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Four Things You Should Know to Celebrate Rosh Hashanah

Posted by Heath Rosenzweig on

September and October hold a special meaning for the Jewish community worldwide. This is when we celebrate the High Holidays, and welcome in the start of the Jewish new year. It is a time of celebration and joy for the coming year, but also an opportunity to repent for past sins. During these festivities, we reinforce our commitment to G-d.

As you gather to welcome the new year with family and friends, here are four things you should know about celebrating Rosh Hashanah:

1) Rosh Hashanah is later than normal this year.

While planning your schedule for 2016, you may have noticed that the Jewish High Holidays are much later than usual this fall. This is because 2016 is a leap year in both the secular and Jewish calendar. According to My Jewish Learning, whereas the Gregorian calendar adds an extra day every four years to adjust for the earth’s rotation, the Jewish lunar calendar uses a system based on 19-year cycles, with each cycle containing seven leap years. But rather than adding one day every four years, the Jewish calendar adds an extra month to every leap year. This ensures that the Jewish holidays are celebrated during the same season every year.

2) The celebration is full of sweet delights.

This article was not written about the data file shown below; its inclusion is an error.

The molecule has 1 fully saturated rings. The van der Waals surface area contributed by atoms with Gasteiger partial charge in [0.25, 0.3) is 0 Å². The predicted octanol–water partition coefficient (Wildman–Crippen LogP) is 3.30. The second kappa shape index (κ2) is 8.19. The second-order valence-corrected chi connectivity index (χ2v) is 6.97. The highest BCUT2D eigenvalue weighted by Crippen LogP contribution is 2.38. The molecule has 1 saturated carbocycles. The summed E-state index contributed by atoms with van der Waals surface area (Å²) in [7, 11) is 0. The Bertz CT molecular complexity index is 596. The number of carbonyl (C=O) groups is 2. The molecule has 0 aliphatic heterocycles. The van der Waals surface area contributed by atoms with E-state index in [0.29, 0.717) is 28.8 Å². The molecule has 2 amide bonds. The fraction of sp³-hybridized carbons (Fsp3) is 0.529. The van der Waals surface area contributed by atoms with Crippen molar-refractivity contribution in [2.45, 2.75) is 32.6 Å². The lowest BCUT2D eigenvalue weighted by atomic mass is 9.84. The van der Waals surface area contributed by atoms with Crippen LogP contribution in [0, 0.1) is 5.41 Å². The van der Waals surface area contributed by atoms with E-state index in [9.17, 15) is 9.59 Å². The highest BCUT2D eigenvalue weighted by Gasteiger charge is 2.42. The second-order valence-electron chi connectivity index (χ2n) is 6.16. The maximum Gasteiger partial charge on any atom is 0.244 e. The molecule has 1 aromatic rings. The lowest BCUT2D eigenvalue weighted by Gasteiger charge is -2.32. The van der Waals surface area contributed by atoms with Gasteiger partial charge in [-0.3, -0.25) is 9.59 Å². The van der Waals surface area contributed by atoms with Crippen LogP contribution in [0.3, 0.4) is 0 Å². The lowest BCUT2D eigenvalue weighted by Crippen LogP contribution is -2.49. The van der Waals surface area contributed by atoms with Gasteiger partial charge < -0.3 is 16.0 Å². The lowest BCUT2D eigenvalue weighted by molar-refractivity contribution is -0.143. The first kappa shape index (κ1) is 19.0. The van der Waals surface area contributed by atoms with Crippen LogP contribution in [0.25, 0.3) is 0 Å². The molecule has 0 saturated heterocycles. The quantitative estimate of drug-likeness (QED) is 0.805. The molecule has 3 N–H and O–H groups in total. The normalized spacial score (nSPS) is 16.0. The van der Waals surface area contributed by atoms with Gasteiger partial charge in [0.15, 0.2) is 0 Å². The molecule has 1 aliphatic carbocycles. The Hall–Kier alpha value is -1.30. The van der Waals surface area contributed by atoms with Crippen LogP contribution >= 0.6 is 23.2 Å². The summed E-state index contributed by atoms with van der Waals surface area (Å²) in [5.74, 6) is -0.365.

Rosh Hashanah, along with other new year celebrations, features many symbolic foods. In particular, sweets take center stage. It’s customary to eat apples dipped in honey as a symbol of well wishes for a sweet year ahead. Another interesting food-based custom is the consumption of a “new fruit”- a fruit that the celebrants haven’t eaten since it came into season. Many Jews choose to eat a pomegranate, while others take this as an opportunity to explore the exotic fruit aisle at their local supermarkets.

Thinking of indulging your sweet tooth this new year? Check out this selection of the best dessert recipes for Rosh Hashanah from Serious Eats.

3) The shofar is the soundtrack of the holiday’s rites.

As expected, prayers and readings (at home or at the synagogue) are the norm during Rosh Hashanah. During services, the shofar, an instrument made from a ram’s horn, plays a major role. When the shofar is blown, it serves as a wake-up call to Jews to repent for their previous sins and connect with G-d.

4) Abstinence keeps Jews focused on their faith.

A variety of Jewish laws apply to Rosh Hashanah. While generally considered to be a serious holiday of reflection and repentance, Rosh Hashanah is also a joyful holiday, giving Jews an opportunity to celebrate G-d’s mercy, and a chance to commit to improvements for the coming year.

An interesting restriction during Rosh Hashanah is the custom of not eating nuts. This tradition is based on the practical reason that nuts tend to increase saliva in one’s mouth, which can hinder prayer. Nuts are also avoided because of linguistic and spiritual factors: the word egoz (nut in Hebrew) has a numerical equivalent of seventeen, and seventeen is also the numerical equivalent of the pronunciation of chet (sin in Hebrew). Since the Jewish High Holidays are all about starting the new year with a clean slate, celebrants are highly encouraged to refrain from eating foods with negative connotations to avoid starting the year off on the wrong foot.

Every new year is a wonderful opportunity for Jews to strengthen and improve their commitment to G-d. We hope these four facts about Rosh Hashanah will enrich your celebration and keep your spirits energized for the upcoming holidays.

Shanah Tovah!

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